Northern Ireland

First NI bird flu case found in County Derry wild swan

swan
Image caption The swan (not pictured) was reported by a member of the public to a dead wild bird surveillance programme

The first case of bird flu has been confirmed in Northern Ireland.

The avian influenza strain H5N8 was discovered in a dead wild swan near Lough Beg, County Londonderry.

The swan was reported by a member of the public as part of the Department of Agriculture's dead wild bird surveillance programme.

Initial testing has indicated the presence of the H5N8 strain of bird flu. However, the department has said the risk to the public is very low.

There have been multiple confirmed cases of bird flu among wild and farmed birds in Great Britain in recent months.


Analysis - Conor Macauley, BBC News NI's environment correspondent

Avian influenza is a contagious disease that affects birds, including poultry: It can spread quickly, often proving fatal.

It can occur in both wild and farmed birds, but the threat to the public is said to be very low.

Officials have been on alert for the disease since cases were confirmed in Great Britain and the Republic of Ireland.

Since last month it has been compulsory for owners of chickens, hens, turkeys and ducks to house them.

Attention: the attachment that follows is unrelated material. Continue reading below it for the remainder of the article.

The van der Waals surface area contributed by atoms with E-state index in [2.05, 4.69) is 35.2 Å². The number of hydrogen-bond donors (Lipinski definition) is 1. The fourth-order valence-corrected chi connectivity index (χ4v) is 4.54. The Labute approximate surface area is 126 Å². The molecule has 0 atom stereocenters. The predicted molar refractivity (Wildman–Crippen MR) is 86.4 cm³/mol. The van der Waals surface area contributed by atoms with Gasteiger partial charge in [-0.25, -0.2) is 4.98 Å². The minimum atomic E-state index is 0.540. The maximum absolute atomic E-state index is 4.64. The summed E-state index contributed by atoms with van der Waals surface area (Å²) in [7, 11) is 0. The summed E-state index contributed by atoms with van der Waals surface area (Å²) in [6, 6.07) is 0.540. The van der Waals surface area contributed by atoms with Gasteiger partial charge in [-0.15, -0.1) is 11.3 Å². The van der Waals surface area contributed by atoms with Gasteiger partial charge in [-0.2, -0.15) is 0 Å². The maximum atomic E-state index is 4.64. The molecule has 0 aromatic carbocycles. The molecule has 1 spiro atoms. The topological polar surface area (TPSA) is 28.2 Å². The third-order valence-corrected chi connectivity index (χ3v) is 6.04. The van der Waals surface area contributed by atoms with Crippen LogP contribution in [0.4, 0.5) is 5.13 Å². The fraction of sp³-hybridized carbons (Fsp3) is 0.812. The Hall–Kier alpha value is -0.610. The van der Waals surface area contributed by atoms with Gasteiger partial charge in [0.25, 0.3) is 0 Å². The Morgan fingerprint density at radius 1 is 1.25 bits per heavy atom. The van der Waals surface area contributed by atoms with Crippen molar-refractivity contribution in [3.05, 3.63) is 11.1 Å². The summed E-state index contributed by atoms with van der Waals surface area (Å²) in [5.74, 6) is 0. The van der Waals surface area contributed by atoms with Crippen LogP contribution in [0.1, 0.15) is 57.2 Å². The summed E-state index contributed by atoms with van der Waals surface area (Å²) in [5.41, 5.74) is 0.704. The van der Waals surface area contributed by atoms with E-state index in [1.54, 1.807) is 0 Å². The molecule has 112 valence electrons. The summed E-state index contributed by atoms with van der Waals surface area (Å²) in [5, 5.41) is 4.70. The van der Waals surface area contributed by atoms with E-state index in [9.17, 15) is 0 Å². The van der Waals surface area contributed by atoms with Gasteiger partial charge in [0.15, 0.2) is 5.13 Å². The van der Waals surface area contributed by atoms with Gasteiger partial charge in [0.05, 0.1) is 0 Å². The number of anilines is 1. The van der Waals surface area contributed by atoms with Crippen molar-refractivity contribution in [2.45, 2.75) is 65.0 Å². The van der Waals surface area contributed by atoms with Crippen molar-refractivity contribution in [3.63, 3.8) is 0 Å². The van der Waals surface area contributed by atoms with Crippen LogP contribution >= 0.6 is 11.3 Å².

Where it's impractical, measures must be put in place to separate them from wild birds.

Owners of commercial poultry flocks have been urged to step up their biosecurity measures.


There have also been two confirmed cases among wild birds in the Republic of Ireland in the last six weeks - in County Wexford on 28 December and County Galway on 13 January.

Robert Huey, Stormont's chief veterinary officer, said the finding of bird flu in Northern Ireland was "not unexpected" and that it was "possible that more cases will be confirmed".

He added: "Expert advice remains that consumers should not be concerned about eating eggs or poultry and the threat to public health from the virus is very low."

He added that bird keepers must "remain vigilant" and guard against their flocks becoming infected.

The Department of Agriculture, Environment and Rural Affairs (DAERA) has extended a prevention zone until March that requires all keepers of poultry and other captive birds to keep them indoors and away from wild birds.

The Ulster Farmers' Union chairman Tom Forgrave urged all poultry keepers to ensure "biosecurity measures are in place and are as robust as possible".

The Food Standards Agency said that on the basis of current scientific evidence, bird flu does not pose a food safety risk for consumers.

"The risk of getting bird flu through the food chain is very low," it added.

"Some strains of avian influenza can pass to humans, but this is very rare.

"It usually requires close contact between the human and infected live birds."

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